Weak GMO identification improvements insufficient to protect developing countries

Press release - 18 March, 2006
Curitiba, Brazil, Saturday, March 18, 2006 - Greenpeace today welcomed, with reservations, a last minute compromise at the Biosafety Protocol negotiations which improves standards of identification of genetically engineered organisms in international shipments of food and feed. However, the new regulations fall short of fully protecting vulnerable developing countries from unidentified and potentially illegal GMO imports.

"The vast majority of the 132 member states party to the Biosafety Protocol came to the meeting intending to propose clear language requiring the clear identification of  shipments which contain GMOs," said Greenpeace International's Benedikt Haerlin from the meeting in Curitiba. "What they've come away with is 'may contain GMOs'. While this weak agreement is an improvement on the current regulations, it doesn't go far enough.

"Responsibility for this compromise decision falls squarely at the feet of a minority group of vested interests led by transnational  Agro-Biotech firms, commodity traders, the US, Canada and Argentina (not members of the Protocol), who used countries like Mexico and Paraguay as stalking horses to hijack proceedings from the very start, turning crucial  international negotiations on the issues of biodiversity, biosafety and human health into hard-nosed trade deals.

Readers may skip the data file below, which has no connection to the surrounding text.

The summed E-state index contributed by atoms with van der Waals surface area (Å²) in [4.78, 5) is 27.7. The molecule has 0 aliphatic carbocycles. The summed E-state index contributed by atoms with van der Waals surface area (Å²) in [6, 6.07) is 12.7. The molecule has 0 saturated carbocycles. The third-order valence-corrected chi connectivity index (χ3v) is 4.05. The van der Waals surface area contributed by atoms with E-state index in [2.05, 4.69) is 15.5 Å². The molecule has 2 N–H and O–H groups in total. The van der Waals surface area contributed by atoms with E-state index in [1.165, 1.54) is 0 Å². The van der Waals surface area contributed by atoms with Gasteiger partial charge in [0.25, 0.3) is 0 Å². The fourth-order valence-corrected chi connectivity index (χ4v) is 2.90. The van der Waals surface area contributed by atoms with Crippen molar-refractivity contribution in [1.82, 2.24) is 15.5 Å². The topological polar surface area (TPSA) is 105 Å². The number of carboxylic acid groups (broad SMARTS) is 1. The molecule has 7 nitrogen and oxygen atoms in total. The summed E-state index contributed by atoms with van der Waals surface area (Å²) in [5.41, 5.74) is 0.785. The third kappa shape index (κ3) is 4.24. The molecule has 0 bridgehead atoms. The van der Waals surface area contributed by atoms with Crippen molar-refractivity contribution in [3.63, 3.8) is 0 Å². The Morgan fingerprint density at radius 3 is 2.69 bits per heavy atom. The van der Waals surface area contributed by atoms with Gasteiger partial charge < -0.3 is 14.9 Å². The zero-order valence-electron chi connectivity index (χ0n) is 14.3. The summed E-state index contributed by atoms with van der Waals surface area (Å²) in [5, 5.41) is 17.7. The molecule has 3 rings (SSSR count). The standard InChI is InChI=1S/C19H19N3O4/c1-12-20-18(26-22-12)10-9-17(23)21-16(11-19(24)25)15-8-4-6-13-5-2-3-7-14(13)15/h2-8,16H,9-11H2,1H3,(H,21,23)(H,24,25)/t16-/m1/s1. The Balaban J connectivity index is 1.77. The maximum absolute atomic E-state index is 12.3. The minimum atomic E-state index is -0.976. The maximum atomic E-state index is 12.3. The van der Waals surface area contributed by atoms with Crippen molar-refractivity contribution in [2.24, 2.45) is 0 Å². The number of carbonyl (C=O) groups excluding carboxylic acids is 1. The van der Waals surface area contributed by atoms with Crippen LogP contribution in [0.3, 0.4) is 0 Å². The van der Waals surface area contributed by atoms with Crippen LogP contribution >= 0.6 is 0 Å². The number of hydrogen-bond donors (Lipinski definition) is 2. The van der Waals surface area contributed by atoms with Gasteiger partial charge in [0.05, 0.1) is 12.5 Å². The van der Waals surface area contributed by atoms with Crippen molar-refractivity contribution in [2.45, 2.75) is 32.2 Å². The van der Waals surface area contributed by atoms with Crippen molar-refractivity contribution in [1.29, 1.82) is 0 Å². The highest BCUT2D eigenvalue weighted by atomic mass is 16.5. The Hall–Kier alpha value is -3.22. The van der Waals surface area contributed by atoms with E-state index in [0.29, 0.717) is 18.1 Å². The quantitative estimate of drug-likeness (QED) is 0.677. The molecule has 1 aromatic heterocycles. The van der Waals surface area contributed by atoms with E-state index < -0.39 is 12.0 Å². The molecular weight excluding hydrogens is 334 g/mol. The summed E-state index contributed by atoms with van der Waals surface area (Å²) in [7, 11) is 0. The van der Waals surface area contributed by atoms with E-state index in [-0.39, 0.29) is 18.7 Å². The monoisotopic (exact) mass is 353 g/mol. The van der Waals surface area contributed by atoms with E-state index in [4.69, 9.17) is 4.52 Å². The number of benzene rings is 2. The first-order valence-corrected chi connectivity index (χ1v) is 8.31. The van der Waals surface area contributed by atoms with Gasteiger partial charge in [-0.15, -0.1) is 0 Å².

"In the process, Mexico and Paraguay have betrayed the aspirations of developing countries, who, despite the mild improvements in the regulations, will now be obliged to look to additional national legislation to protect themselves," concluded Haerlin.

Greenpeace is an independent, campaigning organisation which uses non-violent, creative confrontation to expose global environmental Problems, and to force solutions essential to a green and peaceful future.

Further information:

Benedikt Haerlin, Greenpeace International GE spokesperson, +55 41 9682 3117

Mariana Paoli, Greenpeace International GE Campaigner +55 41 9677 1824

Michael Kessler, Greenpeace International Communications +34  660 637 053